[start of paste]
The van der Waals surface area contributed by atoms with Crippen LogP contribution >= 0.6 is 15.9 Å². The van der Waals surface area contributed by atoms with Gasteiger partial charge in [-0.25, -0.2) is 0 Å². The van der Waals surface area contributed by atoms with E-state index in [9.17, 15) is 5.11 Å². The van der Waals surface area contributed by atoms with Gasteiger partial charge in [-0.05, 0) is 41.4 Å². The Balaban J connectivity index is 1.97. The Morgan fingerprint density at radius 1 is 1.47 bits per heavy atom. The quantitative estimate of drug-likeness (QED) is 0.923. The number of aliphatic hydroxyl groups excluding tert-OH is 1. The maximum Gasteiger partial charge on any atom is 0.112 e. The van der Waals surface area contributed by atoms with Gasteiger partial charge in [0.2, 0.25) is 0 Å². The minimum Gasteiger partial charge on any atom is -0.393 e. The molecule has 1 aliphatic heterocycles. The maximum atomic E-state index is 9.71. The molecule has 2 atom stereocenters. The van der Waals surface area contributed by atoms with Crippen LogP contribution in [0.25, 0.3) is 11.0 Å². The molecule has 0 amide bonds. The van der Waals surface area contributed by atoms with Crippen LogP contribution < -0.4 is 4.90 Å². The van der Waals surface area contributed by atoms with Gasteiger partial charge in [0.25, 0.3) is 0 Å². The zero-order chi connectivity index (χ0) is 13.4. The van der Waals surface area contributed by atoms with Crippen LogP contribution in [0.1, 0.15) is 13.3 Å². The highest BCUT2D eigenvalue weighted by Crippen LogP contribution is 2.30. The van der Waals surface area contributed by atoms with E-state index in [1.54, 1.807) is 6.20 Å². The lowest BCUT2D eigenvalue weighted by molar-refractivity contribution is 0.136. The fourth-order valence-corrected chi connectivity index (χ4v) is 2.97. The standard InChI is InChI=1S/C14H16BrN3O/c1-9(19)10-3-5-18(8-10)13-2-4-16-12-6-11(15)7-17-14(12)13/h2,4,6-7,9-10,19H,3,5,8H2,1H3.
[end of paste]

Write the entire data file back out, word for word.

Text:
The van der Waals surface area contributed by atoms with Crippen LogP contribution >= 0.6 is 15.9 Å². The van der Waals surface area contributed by atoms with Gasteiger partial charge in [-0.25, -0.2) is 0 Å². The van der Waals surface area contributed by atoms with E-state index in [9.17, 15) is 5.11 Å². The van der Waals surface area contributed by atoms with Gasteiger partial charge in [-0.05, 0) is 41.4 Å². The Balaban J connectivity index is 1.97. The Morgan fingerprint density at radius 1 is 1.47 bits per heavy atom. The quantitative estimate of drug-likeness (QED) is 0.923. The number of aliphatic hydroxyl groups excluding tert-OH is 1. The maximum Gasteiger partial charge on any atom is 0.112 e. The van der Waals surface area contributed by atoms with Gasteiger partial charge in [0.2, 0.25) is 0 Å². The minimum Gasteiger partial charge on any atom is -0.393 e. The molecule has 1 aliphatic heterocycles. The maximum atomic E-state index is 9.71. The molecule has 2 atom stereocenters. The van der Waals surface area contributed by atoms with Crippen LogP contribution in [0.25, 0.3) is 11.0 Å². The molecule has 0 amide bonds. The van der Waals surface area contributed by atoms with Crippen LogP contribution < -0.4 is 4.90 Å². The van der Waals surface area contributed by atoms with Gasteiger partial charge in [0.25, 0.3) is 0 Å². The zero-order chi connectivity index (χ0) is 13.4. The van der Waals surface area contributed by atoms with Crippen LogP contribution in [0.1, 0.15) is 13.3 Å². The highest BCUT2D eigenvalue weighted by Crippen LogP contribution is 2.30. The van der Waals surface area contributed by atoms with E-state index in [1.54, 1.807) is 6.20 Å². The lowest BCUT2D eigenvalue weighted by molar-refractivity contribution is 0.136. The fourth-order valence-corrected chi connectivity index (χ4v) is 2.97. The standard InChI is InChI=1S/C14H16BrN3O/c1-9(19)10-3-5-18(8-10)13-2-4-16-12-6-11(15)7-17-14(12)13/h2,4,6-7,9-10,19H,3,5,8H2,1H3.